Are there lessons for British Columbia in the recent catastrophic interface fires in North America and Australia?

Last year Melbourne; Now Denver. Urban Interface wildfires— Are we seeing a trend here?

It’s been a year since B.C.’s Auditor General issued the warning that the province’s various levels of government are not well prepared to manage interface fire risks. Events outside the province suggest that ignoring this growing problem is perilous. Last year Melbourne Australia suffered a protracted assault by wildfires and this year latest reports say tens of thousands of residents are at risk around Denver, Colorado. The question is, how long is it before B.C.’s forests turn on communities and what can be done on the landscape to prevent it?

Government has yet to outline a clear response to the Auditor General’s report and the proposed results based forest practices code is generally silent on recognizing the role of fire in forest management other than in the context of prevention and suppression.

Some of these issues were raised this year at the WSCA annual conference by fire scientists Bruce Blackwell and Bob Gray. Some of their eco-system restoration and harvesting work done based on fire regimes will be part of the upcoming Coastal Silvicultural Committee workshop planned for Whistler this month June 18-20.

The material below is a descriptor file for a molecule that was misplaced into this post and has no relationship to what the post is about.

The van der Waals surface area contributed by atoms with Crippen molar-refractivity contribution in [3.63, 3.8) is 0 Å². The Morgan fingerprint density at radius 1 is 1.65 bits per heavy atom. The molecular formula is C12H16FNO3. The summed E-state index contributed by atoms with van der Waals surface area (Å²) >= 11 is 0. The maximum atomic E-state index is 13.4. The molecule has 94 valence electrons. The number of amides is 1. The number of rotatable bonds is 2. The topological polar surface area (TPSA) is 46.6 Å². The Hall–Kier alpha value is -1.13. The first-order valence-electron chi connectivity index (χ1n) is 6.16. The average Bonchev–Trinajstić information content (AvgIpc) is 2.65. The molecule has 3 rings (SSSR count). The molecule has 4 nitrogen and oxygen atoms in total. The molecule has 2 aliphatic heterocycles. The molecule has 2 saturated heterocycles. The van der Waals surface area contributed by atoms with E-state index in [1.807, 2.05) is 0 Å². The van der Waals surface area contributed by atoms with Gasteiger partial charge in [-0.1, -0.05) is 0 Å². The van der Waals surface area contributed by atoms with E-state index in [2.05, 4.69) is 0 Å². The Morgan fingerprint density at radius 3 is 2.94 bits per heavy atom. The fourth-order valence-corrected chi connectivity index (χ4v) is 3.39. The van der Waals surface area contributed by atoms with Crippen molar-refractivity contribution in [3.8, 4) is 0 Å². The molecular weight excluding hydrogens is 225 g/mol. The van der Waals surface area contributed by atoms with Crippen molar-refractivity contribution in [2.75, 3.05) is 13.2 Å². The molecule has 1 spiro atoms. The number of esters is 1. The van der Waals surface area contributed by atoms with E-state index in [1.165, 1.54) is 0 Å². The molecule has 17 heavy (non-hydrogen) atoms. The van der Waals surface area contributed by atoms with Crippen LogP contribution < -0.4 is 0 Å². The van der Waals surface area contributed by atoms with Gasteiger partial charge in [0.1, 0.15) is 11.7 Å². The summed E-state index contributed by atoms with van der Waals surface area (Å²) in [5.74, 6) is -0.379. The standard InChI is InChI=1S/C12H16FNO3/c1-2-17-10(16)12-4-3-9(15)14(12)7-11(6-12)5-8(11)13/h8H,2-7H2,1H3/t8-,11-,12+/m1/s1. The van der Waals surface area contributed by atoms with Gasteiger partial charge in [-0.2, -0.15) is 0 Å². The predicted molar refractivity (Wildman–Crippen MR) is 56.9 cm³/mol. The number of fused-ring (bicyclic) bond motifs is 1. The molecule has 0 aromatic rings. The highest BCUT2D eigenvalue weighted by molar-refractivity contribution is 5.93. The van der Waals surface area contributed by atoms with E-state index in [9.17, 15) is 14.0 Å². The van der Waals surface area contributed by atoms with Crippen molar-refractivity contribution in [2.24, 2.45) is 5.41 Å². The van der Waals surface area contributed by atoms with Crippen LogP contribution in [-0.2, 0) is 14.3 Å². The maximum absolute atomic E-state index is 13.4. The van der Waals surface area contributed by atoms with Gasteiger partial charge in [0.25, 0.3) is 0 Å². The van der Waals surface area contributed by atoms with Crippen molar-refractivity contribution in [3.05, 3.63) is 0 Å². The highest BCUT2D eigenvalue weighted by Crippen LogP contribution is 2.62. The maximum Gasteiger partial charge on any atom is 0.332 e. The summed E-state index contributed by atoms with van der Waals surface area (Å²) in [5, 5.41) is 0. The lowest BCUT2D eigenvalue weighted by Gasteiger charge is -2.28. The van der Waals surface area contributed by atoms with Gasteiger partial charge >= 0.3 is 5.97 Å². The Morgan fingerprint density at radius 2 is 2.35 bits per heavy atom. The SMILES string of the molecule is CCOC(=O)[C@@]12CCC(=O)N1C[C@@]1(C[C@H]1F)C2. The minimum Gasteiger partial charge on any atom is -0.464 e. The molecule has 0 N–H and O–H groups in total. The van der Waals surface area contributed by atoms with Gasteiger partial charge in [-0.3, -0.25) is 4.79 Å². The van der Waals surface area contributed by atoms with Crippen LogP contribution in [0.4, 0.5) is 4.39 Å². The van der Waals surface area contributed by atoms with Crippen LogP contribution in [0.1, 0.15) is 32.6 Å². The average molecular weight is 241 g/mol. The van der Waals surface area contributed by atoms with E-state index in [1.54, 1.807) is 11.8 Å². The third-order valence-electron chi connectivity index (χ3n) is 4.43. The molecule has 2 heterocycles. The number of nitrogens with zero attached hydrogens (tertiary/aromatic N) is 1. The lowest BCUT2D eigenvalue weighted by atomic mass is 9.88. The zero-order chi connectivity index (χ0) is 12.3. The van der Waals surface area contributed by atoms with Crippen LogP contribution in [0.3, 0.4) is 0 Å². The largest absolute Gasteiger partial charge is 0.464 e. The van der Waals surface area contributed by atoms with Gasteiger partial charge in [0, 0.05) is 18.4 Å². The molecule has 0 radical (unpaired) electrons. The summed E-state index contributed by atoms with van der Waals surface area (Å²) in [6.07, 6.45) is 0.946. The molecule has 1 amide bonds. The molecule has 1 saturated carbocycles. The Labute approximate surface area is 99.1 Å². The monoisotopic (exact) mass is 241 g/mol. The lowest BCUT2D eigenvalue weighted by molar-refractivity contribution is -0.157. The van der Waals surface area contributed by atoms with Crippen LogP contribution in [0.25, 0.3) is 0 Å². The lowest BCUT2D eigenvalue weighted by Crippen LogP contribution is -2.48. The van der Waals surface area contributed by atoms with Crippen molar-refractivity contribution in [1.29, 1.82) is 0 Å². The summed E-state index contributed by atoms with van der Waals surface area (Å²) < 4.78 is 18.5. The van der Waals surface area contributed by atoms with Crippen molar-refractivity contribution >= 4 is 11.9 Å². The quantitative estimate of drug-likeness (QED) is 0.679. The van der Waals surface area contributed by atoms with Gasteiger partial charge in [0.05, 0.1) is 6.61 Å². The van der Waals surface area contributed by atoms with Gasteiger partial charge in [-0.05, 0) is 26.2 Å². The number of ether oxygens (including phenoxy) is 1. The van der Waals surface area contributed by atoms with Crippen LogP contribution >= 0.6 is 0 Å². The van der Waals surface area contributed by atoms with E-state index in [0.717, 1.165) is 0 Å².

Environmental restoration work to mitigate wildfire could represent a growth industry for forestry contractors if government was properly motivated. Melbourne and Denver offer graphic examples of the threat we could face if little is done to reduce forest fuel loading and residential flammability across the province.

For more information on the CSC workshop: More on US fires: